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1

Lilypond handles this without fuss if you can do without a GUI: you just write \time 7/6 and enclose the notes in \tuplet 3/2 { ... } \version "2.20.0" \relative c'' { \numericTimeSignature \time 4/4 e4 b8. c16 cis8 cis gis4 | \time 7/6 \tuplet 3/2 2 { bes4 bes f8 r g!4 d8 r e4 b!8 r } | \time 4/4 cis4 fis8. f16 e8 e ...


0

In 3/2 time signature the length of a Whole note or Rest is 2 beats long because the bottom no.of the time signature is 2, which is equivalent to 1 beat so a Half note's length is equal to 1 beat here.Since 2 Half notes equal a Whole note,the length of a Whole note is 2 beats long that can't cover an entire measure in 3/2 time. A Whole rest usually applies ...


6

You don’t count it. It’s a group of four eighth notes followed by a group of 5 faster notes (like triplets) followed by a group of 5 even faster notes (like 16ths). Sort of an accelerating 3/2. If you played exactly eighths then triplet eighths then 16ths that would indeed add up to 59/48. Icebreaker played the ‘triplets’ more like quintuplets and the ‘16ths’...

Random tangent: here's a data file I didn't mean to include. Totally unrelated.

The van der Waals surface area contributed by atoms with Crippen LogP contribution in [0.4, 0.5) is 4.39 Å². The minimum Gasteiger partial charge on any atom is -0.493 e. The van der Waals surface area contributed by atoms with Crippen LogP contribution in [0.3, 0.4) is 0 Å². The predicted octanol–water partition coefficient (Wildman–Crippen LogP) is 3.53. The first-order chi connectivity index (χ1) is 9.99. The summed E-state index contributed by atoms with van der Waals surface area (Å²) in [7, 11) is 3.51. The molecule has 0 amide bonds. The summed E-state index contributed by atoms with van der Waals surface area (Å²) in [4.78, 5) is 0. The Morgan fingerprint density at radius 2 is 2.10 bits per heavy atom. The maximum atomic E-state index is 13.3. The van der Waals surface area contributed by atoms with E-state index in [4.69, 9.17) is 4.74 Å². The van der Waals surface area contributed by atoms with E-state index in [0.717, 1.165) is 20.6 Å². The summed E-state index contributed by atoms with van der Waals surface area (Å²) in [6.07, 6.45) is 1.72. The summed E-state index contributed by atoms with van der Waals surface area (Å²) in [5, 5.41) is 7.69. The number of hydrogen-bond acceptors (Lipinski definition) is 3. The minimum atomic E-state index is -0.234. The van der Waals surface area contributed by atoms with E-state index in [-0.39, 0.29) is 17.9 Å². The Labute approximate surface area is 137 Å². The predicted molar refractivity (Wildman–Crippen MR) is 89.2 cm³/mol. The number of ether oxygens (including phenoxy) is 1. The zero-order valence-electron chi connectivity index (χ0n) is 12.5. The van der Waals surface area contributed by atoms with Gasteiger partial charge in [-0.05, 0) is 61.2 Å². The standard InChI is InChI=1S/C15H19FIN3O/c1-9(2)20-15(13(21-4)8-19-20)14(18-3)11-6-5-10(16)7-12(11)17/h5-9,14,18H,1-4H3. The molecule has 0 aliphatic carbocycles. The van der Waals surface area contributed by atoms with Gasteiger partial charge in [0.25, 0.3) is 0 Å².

1

Recognizer seems to be 4/4 throughout. The fast notes in Son of Flynn are in groups of 6+6+4=16 so they can be viewed as 16th notes in a 4/4 bar; this isn't the only way to think about it though.


0

The standard numerators are 2, 3, and 4 for simple meters (beats subdivided into two parts) and 6, 9, and 12 for compound meters (primary beats subdivided into three parts). For quadruple meters (four primary beats per bar, i.e., numerator of 4 or 12), the third primary beat has secondary stress in each measure. For all other numerators, the patterns can ...


0

As the other answers say, there is no rule that is inherent in the piece itself - the same time signature can be subdivided in different ways. However, you can get very strong hints from the history of the piece. Before the 20th century, you will typically find uneven metrums in the folk music of countries with Turkish cultural influence. Within these ...


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